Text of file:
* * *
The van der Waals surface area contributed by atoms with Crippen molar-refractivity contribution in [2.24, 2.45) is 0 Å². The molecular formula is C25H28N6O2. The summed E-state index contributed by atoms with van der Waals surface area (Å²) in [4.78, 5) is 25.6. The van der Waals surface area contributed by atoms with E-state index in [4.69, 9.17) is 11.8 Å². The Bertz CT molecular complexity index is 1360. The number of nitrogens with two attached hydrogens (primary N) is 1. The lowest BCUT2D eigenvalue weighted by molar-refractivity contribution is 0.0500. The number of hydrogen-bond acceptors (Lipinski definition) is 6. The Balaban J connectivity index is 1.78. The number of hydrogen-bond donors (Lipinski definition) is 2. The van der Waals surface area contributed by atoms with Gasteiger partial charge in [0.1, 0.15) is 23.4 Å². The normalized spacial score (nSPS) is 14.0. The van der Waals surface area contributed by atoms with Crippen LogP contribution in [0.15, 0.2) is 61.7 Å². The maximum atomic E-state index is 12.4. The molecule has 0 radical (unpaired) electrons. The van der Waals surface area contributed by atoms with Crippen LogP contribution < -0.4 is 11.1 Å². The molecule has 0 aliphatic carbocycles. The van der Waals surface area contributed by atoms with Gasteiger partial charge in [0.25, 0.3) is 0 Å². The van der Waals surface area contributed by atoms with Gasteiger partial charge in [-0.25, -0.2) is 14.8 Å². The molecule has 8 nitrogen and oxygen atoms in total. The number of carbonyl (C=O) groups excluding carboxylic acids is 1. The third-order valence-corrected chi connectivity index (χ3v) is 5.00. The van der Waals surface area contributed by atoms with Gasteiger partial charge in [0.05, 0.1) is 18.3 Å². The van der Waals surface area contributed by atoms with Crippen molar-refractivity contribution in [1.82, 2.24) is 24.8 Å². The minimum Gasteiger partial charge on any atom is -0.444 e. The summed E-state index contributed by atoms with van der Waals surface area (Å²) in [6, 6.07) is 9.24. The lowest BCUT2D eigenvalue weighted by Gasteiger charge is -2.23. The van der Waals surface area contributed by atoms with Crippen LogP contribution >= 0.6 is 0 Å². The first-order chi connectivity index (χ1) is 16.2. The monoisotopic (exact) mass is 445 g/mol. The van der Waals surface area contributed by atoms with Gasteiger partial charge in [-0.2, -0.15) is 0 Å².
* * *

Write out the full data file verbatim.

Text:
The van der Waals surface area contributed by atoms with Crippen molar-refractivity contribution in [2.24, 2.45) is 0 Å². The molecular formula is C25H28N6O2. The summed E-state index contributed by atoms with van der Waals surface area (Å²) in [4.78, 5) is 25.6. The van der Waals surface area contributed by atoms with E-state index in [4.69, 9.17) is 11.8 Å². The Bertz CT molecular complexity index is 1360. The number of nitrogens with two attached hydrogens (primary N) is 1. The lowest BCUT2D eigenvalue weighted by molar-refractivity contribution is 0.0500. The number of hydrogen-bond acceptors (Lipinski definition) is 6. The Balaban J connectivity index is 1.78. The number of hydrogen-bond donors (Lipinski definition) is 2. The van der Waals surface area contributed by atoms with Gasteiger partial charge in [0.1, 0.15) is 23.4 Å². The normalized spacial score (nSPS) is 14.0. The van der Waals surface area contributed by atoms with Crippen LogP contribution in [0.15, 0.2) is 61.7 Å². The maximum atomic E-state index is 12.4. The molecule has 0 radical (unpaired) electrons. The van der Waals surface area contributed by atoms with Crippen LogP contribution < -0.4 is 11.1 Å². The molecule has 0 aliphatic carbocycles. The van der Waals surface area contributed by atoms with Gasteiger partial charge in [0.25, 0.3) is 0 Å². The van der Waals surface area contributed by atoms with Gasteiger partial charge in [-0.25, -0.2) is 14.8 Å². The molecule has 8 nitrogen and oxygen atoms in total. The number of carbonyl (C=O) groups excluding carboxylic acids is 1. The third-order valence-corrected chi connectivity index (χ3v) is 5.00. The van der Waals surface area contributed by atoms with Gasteiger partial charge in [0.05, 0.1) is 18.3 Å². The van der Waals surface area contributed by atoms with Crippen molar-refractivity contribution in [1.82, 2.24) is 24.8 Å². The minimum Gasteiger partial charge on any atom is -0.444 e. The summed E-state index contributed by atoms with van der Waals surface area (Å²) in [6, 6.07) is 9.24. The lowest BCUT2D eigenvalue weighted by Gasteiger charge is -2.23. The van der Waals surface area contributed by atoms with Crippen LogP contribution >= 0.6 is 0 Å². The first-order chi connectivity index (χ1) is 16.2. The monoisotopic (exact) mass is 445 g/mol. The van der Waals surface area contributed by atoms with Gasteiger partial charge in [-0.2, -0.15) is 0 Å².